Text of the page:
In the early years of playing on period instruments with his wife Alice and cohorts, he was derided as the "knight of the gut strings." People in Vienna said, "The Harnoncourts sit on apple crates beneath their expensive violins, eating potatoes and salad."
Beyond the rediscovery of early instruments, it was painstaking source research that made Harnoncourt a highly-emulated model in the early music scene. "Historically informed" was the catchword - to which the conductor had this acerbic remark: "The expression 'historically informed' makes me sick." Instead, he considered himself "not informed, but curious."
"Art has many correct interpretations, but also many wrong ones," said Harnoncourt in an interview with the Austrian newspaper "Der Standard." That might indicate a dogmatic stance, but it was anything but. "I know of course that with nearly every opinion and piece of knowledge, the opposite opinion and piece of knowledge is equally true. Life isn't that simple. I can only learn through criticism."
That basic openness was reflected in Harnoncourt's work with orchestras. "I have always encouraged musicians to tell me immediately if something in my explanations sounds suspicious. And if, in return, they can convince me of something - and that has happened - then that's what we'll do."
Conducting without a baton, Harnoncourt used his hands, eyes - and his emotional and intellectual presence. Lacking in his gestures, however, was a clear indication of the beat. "We don't even look at him," one orchestra member revealed. Added a colleague, "We only play to see him look happy."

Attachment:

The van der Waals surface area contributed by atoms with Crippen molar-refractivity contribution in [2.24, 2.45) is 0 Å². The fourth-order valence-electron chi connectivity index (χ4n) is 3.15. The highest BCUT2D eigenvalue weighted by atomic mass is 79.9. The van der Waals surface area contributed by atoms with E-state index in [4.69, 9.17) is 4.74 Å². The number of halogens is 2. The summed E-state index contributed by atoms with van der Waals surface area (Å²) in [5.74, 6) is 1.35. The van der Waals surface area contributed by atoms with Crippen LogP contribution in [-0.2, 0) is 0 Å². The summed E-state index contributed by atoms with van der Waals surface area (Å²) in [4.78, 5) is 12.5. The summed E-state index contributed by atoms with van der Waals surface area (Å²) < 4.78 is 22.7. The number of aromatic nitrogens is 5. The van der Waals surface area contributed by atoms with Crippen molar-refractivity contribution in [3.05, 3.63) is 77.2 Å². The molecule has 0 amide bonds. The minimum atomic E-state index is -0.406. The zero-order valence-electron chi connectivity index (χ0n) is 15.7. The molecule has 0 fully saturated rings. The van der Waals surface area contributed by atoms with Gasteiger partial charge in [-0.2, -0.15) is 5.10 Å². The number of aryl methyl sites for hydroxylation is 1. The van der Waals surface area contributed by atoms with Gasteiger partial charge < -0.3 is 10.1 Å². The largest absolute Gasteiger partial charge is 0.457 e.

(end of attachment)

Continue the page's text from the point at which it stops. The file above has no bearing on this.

Praise and recognition from external sources seem to have made Harnoncourt less content, however. "Now they're lavishing praise over me for my lifetime achievement. Terrible. It sounds so final. I'm not finished yet! Or do you want this feeble old man to quit?" he asked rhetorically after winning the Echo-Klassik lifetime achievement award in 2014.
Art is universal but rare
The conductor who delved just as seriously into George Gershwin and Johann Strauss as he did Claudio Monteverdi and Johann Sebastian Bach never distinguished between serious and entertaining music. Harnoncourt had "blues in his blood," wrote the newspaper "Die Welt" in 2009 after hearing his rendition of Gershwin's opera "Porgy and Bess" in Graz.
"With jazz singers like Frank Sinatra," he explained, "I started wondering: Why do they sing that way, and why does a classical singer stand there and just sing the notes?!"
His artistic interests were wide: "To me, Shakespeare is very contemporary, and I don't see Michelangelo as an old sculptor. Bach and Monteverdi are not of their own times, but rather universal. But that, of course, applies to only few artists."
Taking music to the limits
Harnoncourt's artistic approach might be summed up in hi statement: "Music should rip the soul apart."
"Art isn't a pretty accessory - it's the umbilical cord that connects us with the divine. It insures our humanity," he wrote. And: "To be beautiful, music must operate on the outer fringes of catastrophe."
That stance came at a price, and had an effect: "If something in me were to stay the same, I'd be ashamed. In truth, I am not the same person I was yesterday."
A penultimate quote: "Impossibilities are the most beautiful possibilities."
Only a person of unshakable optimism could say that, one might think. Wrong again. Even here, Harnoncourt begged to differ: "I think there are only few intellectually interested people who are optimists - because optimism always requires a certain degree of stupidity."